El casco de la microonda puede substituir CT para los pacientes del movimiento

por Lauren Dubinsky, Senior Reporter | June 19, 2014
Courtesy of Medfield Diagnostics AB
A new device called Strokefinder may be be used on the move to determine if a patient has had a stroke.

It utilizes microwaves to help make the determination. The helmet-like antenna-lined device is placed on the patient's head and then the antennas transmit weak microwave signals into the brain and then capture information reflected back in signals. The signals that are received produce a complex pattern that is interpreted with advanced algorithms. With that information, it can diagnose a patient with either bleeding or a clot.

It has proven its usefulness in an initial patient study, which was published in the newest issue of the Engineering in Medicine & Biology Society's journal.

Researchers from Chalmers University of Technology, Sahlgrenska Academy and Sahlgrenska University Hospital in Sweden joined together to test Strokefinder on 45 patients in hospitals. The results showed that it can differentiate patients with bleeding strokes and those with clot-induced strokes.

Since there is no way to determine what type of stroke a patient has suffered based on the patient's external symptoms, they have to wait until they get a CT scan at the hospital before they can be treated.

Most patients have blood clots and can be treated successfully with clot-dissolving medicine, however, it has to be administered four hours before the start of the stroke. So only a small percentage of patients are diagnosed in time to receive the treatment.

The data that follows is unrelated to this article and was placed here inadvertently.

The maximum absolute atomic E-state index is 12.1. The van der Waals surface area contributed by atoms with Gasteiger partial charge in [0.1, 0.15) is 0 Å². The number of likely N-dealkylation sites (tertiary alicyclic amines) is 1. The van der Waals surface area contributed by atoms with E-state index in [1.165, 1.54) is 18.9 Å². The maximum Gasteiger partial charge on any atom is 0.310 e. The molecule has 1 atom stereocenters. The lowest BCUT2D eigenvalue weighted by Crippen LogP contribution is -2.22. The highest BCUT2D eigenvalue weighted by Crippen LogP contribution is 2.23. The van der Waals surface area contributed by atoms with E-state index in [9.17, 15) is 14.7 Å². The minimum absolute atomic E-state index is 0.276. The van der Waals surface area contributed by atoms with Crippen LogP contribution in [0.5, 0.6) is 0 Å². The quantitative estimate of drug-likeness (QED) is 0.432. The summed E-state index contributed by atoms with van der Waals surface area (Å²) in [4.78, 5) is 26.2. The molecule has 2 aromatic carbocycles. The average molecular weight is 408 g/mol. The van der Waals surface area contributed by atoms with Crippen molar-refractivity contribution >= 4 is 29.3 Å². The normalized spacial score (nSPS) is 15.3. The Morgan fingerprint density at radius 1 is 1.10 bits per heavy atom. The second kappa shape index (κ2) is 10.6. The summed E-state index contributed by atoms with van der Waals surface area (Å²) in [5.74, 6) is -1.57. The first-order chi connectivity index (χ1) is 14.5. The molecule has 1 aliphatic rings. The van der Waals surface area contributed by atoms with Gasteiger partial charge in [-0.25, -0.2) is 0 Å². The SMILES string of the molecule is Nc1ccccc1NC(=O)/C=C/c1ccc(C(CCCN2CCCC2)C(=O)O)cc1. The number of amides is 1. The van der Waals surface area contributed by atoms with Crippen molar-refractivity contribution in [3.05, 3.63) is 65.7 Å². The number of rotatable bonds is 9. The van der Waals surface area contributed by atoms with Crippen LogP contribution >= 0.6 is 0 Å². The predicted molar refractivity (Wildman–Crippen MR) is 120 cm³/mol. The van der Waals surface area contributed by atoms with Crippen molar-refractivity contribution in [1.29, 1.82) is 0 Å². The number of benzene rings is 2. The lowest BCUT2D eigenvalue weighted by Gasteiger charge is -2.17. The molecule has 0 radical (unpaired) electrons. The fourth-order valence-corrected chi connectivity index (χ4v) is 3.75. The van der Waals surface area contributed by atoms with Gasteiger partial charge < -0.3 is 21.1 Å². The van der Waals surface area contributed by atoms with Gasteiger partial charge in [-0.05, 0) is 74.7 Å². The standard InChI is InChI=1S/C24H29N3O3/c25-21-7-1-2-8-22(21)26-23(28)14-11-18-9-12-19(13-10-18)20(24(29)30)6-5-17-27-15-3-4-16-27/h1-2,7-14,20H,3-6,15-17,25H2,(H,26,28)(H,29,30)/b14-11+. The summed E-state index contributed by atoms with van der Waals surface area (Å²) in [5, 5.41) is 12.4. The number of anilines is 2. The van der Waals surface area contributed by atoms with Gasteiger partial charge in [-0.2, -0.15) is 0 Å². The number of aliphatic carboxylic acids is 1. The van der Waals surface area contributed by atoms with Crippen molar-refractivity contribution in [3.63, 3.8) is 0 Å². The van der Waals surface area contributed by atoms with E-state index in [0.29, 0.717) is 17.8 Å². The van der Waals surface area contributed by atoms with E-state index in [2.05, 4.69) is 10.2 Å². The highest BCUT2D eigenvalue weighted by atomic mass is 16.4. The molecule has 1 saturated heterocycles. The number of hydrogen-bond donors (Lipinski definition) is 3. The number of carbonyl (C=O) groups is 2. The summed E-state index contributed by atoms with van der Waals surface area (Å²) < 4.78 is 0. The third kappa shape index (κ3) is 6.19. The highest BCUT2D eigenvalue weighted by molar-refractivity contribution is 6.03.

On the other hand, patients who have strokes caused by bleeding cannot take the clot-dissolving medication because it could be lethal.

This fall, the researchers will test a mobile version on patients in ambulances. But before the device can be used routinely in ambulances, it needs to undergo larger comparative studies with CT.

"Potentially, in the future, when we confirm the results in the bigger clinical trial, we can start considering giving thrombolytic treatment to stroke patients already in the ambulance," Mikael Persson, professor of biomedical engineering at Chalmers University of Technology, told DOTmed News.

Strokefinder was created by Medfield Diagnostics AB - a Swedish company founded by Persson and his partner, Andreas Fhager.

Another thing the researchers are looking to do is have it so Strokefinder can transmit information from the ambulance to the hospital before the patient arrives. "That's the plan - that's the whole idea with the system," said Persson.

Dag Jungenfelt, CEO of Medfield Diagnostics, said that it's not just about the communication — they're looking to integrate Strokefinder with a more generic decision support system. But for now, the researchers are more focused on proving that the device can detect stroke patients and later they will conduct follow-up studies to prove that it can communicate with the hospital, said Persson.

They expect it to receive CE approval in Sweden later this year and they're already thinking about bringing it to the U.S. "We have just started to understand the different options when it comes from a regulatory perspective and that, of course, is a key issue for how and when to enter the U.S. market," said Jungenfelt.

Medfield Diagnostics is currently having discussions with a partner in the U.S. on the regulatory side to figure out the best way to go about bringing it to the market.

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